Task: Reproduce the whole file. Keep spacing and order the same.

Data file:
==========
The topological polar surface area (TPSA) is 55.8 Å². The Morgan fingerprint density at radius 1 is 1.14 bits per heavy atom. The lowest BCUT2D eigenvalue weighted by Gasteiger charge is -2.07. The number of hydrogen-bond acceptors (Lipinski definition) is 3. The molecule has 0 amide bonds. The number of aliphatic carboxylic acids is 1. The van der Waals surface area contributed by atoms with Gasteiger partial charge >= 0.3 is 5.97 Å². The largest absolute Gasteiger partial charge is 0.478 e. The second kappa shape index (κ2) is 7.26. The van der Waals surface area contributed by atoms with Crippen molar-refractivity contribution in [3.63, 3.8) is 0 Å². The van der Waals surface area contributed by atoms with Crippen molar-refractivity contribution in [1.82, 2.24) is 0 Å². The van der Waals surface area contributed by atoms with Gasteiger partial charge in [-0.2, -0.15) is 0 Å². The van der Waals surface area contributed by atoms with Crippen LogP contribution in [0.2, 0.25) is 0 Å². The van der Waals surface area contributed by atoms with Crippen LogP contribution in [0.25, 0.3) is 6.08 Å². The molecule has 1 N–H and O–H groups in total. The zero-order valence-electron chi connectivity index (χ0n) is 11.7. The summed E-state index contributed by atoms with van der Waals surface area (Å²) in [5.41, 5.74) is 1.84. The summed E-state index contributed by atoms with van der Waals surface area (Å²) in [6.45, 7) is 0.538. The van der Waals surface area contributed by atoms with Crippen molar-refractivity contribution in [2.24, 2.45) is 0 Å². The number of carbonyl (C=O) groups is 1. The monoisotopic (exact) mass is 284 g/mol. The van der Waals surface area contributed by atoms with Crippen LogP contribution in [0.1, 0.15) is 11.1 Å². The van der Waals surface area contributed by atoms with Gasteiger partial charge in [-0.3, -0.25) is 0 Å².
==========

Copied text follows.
The topological polar surface area (TPSA) is 55.8 Å². The Morgan fingerprint density at radius 1 is 1.14 bits per heavy atom. The lowest BCUT2D eigenvalue weighted by Gasteiger charge is -2.07. The number of hydrogen-bond acceptors (Lipinski definition) is 3. The molecule has 0 amide bonds. The number of aliphatic carboxylic acids is 1. The van der Waals surface area contributed by atoms with Gasteiger partial charge >= 0.3 is 5.97 Å². The largest absolute Gasteiger partial charge is 0.478 e. The second kappa shape index (κ2) is 7.26. The van der Waals surface area contributed by atoms with Crippen molar-refractivity contribution in [3.63, 3.8) is 0 Å². The van der Waals surface area contributed by atoms with Crippen molar-refractivity contribution in [1.82, 2.24) is 0 Å². The van der Waals surface area contributed by atoms with Gasteiger partial charge in [-0.2, -0.15) is 0 Å². The van der Waals surface area contributed by atoms with Crippen LogP contribution in [0.2, 0.25) is 0 Å². The van der Waals surface area contributed by atoms with Crippen LogP contribution in [0.25, 0.3) is 6.08 Å². The molecule has 1 N–H and O–H groups in total. The zero-order valence-electron chi connectivity index (χ0n) is 11.7. The summed E-state index contributed by atoms with van der Waals surface area (Å²) in [5.41, 5.74) is 1.84. The summed E-state index contributed by atoms with van der Waals surface area (Å²) in [6.45, 7) is 0.538. The van der Waals surface area contributed by atoms with Crippen molar-refractivity contribution in [2.24, 2.45) is 0 Å². The number of carbonyl (C=O) groups is 1. The monoisotopic (exact) mass is 284 g/mol. The van der Waals surface area contributed by atoms with Crippen LogP contribution in [0.1, 0.15) is 11.1 Å². The van der Waals surface area contributed by atoms with Gasteiger partial charge in [-0.3, -0.25) is 0 Å².